And the Beat Goes On
A group of economists was skiing at Winter Park last weekend. They were helplessly lost. One studied the trail map furiously and proudly exclaimed to the others, "I found us!"
The other economists questioned him excitedly, "Where are we?"
"You see that mountain over there," said the wise economist, "according to the map, we're on top of it."
I love the weather in Winter Park. It's a hot, dry March. If we have another two weeks like the past two, the ski areas may close. So why would a ski lover love hot weather? It gives the locals something to talk about other than the crowds. We look at the recent trend and forecast it out into the future, forever, and when we do so, things (almost always) look dire!
We do the same thing with our investments. We look at the recent performance, especially when we are in the middle of another (always only) temporary, completely mundane, stock market pull-back and say something like, "If things keep up like this, we'll be bankrupt!"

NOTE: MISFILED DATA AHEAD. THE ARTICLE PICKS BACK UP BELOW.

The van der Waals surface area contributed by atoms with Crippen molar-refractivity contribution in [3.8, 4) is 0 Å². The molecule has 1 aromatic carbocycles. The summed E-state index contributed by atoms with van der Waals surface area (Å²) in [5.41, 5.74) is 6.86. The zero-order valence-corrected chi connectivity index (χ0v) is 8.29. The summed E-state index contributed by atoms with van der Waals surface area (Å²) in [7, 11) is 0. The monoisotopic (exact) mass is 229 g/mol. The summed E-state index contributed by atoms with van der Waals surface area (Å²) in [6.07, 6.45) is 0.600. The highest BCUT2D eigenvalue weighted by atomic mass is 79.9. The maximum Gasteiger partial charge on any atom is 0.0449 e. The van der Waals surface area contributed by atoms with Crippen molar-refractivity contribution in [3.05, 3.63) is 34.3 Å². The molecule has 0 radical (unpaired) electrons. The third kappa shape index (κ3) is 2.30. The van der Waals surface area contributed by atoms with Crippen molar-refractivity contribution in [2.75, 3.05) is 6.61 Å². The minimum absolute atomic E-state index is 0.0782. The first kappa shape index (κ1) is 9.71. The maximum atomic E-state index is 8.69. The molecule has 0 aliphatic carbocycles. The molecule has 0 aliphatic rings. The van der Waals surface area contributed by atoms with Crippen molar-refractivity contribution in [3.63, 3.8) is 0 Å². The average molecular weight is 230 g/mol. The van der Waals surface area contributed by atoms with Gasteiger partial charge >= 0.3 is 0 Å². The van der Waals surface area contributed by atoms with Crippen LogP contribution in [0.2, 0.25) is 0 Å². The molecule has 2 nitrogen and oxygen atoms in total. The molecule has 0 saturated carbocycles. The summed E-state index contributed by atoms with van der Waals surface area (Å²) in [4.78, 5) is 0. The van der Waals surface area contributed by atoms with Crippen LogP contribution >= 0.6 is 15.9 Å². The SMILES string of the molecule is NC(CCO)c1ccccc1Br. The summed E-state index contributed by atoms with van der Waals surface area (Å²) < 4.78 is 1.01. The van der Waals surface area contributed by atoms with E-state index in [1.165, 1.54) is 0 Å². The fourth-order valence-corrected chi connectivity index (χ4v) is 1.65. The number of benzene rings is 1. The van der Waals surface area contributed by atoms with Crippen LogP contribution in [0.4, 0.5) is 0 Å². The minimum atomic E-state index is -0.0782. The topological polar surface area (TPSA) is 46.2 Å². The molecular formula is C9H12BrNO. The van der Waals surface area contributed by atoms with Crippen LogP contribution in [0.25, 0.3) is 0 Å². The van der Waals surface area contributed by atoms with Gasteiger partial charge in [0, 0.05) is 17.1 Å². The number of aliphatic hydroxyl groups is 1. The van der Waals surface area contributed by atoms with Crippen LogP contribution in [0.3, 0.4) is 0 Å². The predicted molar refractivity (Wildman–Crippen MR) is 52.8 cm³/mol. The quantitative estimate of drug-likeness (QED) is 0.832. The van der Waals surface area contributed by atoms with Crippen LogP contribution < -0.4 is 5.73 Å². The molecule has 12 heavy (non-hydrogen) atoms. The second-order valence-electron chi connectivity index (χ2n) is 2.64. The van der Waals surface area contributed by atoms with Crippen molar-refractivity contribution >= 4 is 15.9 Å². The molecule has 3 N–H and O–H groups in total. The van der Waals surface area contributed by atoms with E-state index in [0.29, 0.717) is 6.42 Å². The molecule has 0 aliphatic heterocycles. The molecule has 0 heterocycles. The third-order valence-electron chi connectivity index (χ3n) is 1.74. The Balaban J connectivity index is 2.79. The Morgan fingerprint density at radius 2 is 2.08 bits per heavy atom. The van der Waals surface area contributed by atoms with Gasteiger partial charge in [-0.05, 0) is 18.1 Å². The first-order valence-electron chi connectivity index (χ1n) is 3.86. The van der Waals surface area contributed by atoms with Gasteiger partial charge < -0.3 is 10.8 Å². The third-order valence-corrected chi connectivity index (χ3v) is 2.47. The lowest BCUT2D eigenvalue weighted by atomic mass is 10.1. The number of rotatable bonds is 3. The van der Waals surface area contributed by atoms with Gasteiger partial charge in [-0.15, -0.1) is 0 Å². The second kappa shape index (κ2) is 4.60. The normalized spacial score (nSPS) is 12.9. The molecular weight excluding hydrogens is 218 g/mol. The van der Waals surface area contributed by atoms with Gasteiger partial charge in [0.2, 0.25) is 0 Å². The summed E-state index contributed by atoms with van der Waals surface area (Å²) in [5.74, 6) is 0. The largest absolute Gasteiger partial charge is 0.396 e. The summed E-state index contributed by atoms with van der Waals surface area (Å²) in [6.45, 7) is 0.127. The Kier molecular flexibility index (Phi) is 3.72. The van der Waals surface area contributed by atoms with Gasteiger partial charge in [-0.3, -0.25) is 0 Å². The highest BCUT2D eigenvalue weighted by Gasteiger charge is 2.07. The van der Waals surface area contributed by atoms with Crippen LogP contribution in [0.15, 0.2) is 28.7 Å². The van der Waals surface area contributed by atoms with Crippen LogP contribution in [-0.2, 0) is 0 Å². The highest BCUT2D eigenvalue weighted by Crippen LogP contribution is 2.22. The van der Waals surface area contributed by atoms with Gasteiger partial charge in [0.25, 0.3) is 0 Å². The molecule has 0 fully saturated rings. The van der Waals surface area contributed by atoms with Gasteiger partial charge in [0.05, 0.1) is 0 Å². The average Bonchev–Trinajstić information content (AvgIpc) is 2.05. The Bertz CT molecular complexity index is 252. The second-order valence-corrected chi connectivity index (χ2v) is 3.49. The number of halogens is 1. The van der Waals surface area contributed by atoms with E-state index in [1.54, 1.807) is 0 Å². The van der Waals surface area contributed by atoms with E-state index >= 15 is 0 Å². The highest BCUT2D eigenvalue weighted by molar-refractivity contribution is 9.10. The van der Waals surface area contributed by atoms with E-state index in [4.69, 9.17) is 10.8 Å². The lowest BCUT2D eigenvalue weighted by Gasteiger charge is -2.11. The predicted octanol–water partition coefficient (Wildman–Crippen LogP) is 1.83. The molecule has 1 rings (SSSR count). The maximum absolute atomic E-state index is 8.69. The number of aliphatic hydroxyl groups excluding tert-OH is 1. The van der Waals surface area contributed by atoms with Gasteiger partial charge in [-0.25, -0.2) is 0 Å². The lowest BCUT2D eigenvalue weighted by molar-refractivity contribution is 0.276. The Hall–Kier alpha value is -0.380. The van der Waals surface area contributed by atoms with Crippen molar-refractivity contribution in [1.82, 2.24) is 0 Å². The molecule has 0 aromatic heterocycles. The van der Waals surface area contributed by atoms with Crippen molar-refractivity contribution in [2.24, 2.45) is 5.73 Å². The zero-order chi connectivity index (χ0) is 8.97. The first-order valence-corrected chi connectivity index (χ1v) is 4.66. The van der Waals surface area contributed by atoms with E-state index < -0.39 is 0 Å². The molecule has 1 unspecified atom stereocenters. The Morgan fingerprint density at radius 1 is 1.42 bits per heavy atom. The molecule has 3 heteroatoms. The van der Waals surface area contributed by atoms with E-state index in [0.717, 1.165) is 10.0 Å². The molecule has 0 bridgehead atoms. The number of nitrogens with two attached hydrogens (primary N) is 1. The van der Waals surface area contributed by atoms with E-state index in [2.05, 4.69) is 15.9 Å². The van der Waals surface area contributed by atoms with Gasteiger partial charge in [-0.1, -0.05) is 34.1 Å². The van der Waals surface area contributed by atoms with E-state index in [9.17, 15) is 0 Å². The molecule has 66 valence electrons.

The people in white coats call this "recency bias". It is psychological, normal and it is a problem for investors. Perhaps, when homo-sapiens were commonly attacked by sabre-toothed tigers, recency bias kept us out of the dangerous parts of the jungle. But today, recency bias can be a killer.
Just think about the weather. Over the holidays it was so cold in Winter Park the town had to import plumbers from Denver to fix all the broken pipes. We came out of the month thinking that, if trends continue, we would need new parkas. February, as I recall, was the coldest on record in Denver. From the coldest month to a hot, dry month; how quickly we forget our recency bias.
Here is a prediction: the economists will find their way off the top of the mountain, with or without the map. Summer will be warmer than winter. Stocks will deliver the best potential return, over long periods of time, of any other asset class. And don't even ask me about interest rates.